“Circumstances such as where a person is born, where they live or their gender and ethnicity should never determine their income or their opportunities for quality education, basic healthcare, decent work, adequate shelter, access to drinking water, political participation or living free from threatened, or actual, physical violence.” – UN Secretary-General Ban Ki-moon, on 2014 World Day of Social Justice
It is increasingly difficult to read news stories or listen to broadcasts without encountering the term “social justice.” But what does it mean? The term’s definition is fluid but it generally refers to the forced distribution of ‘privileges’ across society with an emphasis on providing wealth and opportunity to classes of people who are considered to be disadvantaged. The institutions of society, from government to private business, are tasked with providing equal access to such benefits of life as health care. The individuals of society are judged and granted benefits based on their income, the color of their skin, their gender or other factors by which they are defined into a category of ‘advantaged’ or ‘disadvantaged.’ Examples of public policies that reflect so-called social justice are progressive taxation, affirmative action and other forms of allegedly ‘positive’ discrimination.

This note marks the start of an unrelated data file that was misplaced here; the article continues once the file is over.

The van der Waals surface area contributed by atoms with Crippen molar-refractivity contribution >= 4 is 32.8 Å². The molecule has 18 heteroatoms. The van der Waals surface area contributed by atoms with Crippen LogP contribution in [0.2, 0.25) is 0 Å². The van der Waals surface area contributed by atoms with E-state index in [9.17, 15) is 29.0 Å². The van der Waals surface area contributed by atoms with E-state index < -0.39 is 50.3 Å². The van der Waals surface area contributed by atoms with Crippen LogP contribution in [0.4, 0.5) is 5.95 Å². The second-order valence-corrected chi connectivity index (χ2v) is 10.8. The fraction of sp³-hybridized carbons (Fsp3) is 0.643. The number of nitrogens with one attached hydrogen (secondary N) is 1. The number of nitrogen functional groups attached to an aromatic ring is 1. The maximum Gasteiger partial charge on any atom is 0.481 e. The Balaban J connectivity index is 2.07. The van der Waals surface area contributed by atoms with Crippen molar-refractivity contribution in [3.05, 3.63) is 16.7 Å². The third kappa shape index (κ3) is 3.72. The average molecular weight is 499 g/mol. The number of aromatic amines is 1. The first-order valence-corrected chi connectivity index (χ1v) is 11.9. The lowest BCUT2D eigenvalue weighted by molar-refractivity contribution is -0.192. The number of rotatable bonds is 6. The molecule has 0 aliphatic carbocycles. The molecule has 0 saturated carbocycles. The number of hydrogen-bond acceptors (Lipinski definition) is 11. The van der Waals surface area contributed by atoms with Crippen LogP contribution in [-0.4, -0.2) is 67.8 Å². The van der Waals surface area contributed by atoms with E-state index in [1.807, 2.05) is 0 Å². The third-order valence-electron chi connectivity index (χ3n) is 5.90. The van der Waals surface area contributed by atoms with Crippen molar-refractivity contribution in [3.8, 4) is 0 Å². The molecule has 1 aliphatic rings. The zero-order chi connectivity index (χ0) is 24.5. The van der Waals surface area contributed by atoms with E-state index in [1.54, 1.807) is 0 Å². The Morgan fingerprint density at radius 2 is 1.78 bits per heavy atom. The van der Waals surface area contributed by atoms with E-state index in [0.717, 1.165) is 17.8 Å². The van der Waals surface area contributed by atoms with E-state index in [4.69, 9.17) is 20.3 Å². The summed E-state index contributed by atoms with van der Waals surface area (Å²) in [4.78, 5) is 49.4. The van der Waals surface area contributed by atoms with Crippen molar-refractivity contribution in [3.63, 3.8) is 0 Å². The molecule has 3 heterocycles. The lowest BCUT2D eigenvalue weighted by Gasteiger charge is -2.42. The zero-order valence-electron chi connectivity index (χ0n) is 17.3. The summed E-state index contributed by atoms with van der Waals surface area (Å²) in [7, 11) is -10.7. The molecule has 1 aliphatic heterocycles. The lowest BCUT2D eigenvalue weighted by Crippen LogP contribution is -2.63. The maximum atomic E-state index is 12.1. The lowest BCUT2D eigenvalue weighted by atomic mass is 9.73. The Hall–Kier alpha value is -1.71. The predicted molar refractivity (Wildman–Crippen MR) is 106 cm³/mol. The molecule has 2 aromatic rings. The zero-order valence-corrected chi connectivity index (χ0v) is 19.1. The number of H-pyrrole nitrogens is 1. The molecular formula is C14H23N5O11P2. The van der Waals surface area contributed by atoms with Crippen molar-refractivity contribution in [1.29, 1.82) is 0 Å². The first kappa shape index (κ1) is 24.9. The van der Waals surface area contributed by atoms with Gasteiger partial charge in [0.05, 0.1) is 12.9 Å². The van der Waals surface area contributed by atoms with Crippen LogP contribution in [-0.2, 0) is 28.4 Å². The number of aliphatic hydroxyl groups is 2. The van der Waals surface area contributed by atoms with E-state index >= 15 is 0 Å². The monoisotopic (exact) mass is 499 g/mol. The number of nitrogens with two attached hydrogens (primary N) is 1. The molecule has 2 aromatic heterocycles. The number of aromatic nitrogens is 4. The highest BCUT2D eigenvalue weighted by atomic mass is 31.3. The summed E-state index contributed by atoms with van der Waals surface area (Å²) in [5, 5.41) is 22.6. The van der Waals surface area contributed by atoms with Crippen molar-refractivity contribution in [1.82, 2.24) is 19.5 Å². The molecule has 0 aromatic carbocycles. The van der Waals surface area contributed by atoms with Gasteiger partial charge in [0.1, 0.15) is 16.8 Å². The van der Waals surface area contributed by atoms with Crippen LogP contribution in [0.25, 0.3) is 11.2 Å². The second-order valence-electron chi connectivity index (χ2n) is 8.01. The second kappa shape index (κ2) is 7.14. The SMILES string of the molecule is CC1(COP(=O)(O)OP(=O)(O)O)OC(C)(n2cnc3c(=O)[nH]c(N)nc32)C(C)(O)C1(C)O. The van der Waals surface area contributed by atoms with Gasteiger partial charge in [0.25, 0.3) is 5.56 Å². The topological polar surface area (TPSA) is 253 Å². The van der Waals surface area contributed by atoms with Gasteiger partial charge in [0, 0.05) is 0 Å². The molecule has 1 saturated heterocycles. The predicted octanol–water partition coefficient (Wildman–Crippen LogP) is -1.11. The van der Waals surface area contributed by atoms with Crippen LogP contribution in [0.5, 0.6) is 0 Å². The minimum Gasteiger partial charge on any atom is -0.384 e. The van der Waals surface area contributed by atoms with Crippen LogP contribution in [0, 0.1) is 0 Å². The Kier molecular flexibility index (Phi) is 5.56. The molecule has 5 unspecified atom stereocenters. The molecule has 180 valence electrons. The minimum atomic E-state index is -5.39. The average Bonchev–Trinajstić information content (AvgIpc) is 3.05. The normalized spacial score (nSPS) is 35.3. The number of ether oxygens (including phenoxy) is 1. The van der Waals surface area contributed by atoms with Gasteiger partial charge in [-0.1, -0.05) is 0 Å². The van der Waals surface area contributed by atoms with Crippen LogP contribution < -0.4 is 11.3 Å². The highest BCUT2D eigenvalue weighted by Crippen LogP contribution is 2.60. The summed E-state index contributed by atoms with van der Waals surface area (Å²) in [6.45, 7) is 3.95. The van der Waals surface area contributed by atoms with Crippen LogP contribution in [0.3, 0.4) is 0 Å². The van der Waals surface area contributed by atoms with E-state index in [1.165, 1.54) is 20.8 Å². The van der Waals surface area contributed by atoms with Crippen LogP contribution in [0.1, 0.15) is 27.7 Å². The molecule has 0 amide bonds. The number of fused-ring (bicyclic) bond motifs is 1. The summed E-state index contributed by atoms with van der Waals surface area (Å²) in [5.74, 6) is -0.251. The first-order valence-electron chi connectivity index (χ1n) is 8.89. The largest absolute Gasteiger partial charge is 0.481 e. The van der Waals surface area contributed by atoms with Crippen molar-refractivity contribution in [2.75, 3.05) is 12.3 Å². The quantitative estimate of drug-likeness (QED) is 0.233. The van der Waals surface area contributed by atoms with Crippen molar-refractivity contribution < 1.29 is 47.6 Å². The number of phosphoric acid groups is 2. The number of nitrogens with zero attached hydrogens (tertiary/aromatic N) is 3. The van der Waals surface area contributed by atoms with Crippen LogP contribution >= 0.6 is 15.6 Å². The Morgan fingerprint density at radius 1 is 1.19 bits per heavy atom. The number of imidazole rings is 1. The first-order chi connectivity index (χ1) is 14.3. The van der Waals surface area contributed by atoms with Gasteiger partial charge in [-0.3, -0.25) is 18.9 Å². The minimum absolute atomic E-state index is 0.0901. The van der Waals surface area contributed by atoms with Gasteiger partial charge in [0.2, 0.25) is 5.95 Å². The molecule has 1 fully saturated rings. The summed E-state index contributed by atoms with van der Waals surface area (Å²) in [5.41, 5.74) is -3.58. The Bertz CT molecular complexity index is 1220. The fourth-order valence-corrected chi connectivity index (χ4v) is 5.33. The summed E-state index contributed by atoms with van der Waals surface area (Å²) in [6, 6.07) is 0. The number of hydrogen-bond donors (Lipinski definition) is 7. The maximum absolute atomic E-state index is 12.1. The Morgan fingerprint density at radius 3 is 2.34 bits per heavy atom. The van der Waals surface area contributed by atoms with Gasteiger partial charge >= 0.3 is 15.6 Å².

The term “social justice” is usually dated back to the mid-19th century when it was coined by the Jesuit priest and scholar Luigi Taparelli. Taparelli believed that law should serve morality because unrestrained freedom harmed the cohesiveness of society even if the expression of freedom was nonviolent. A virtuous society required “positive law” that did not merely protect person and property but which also imposed moral standards.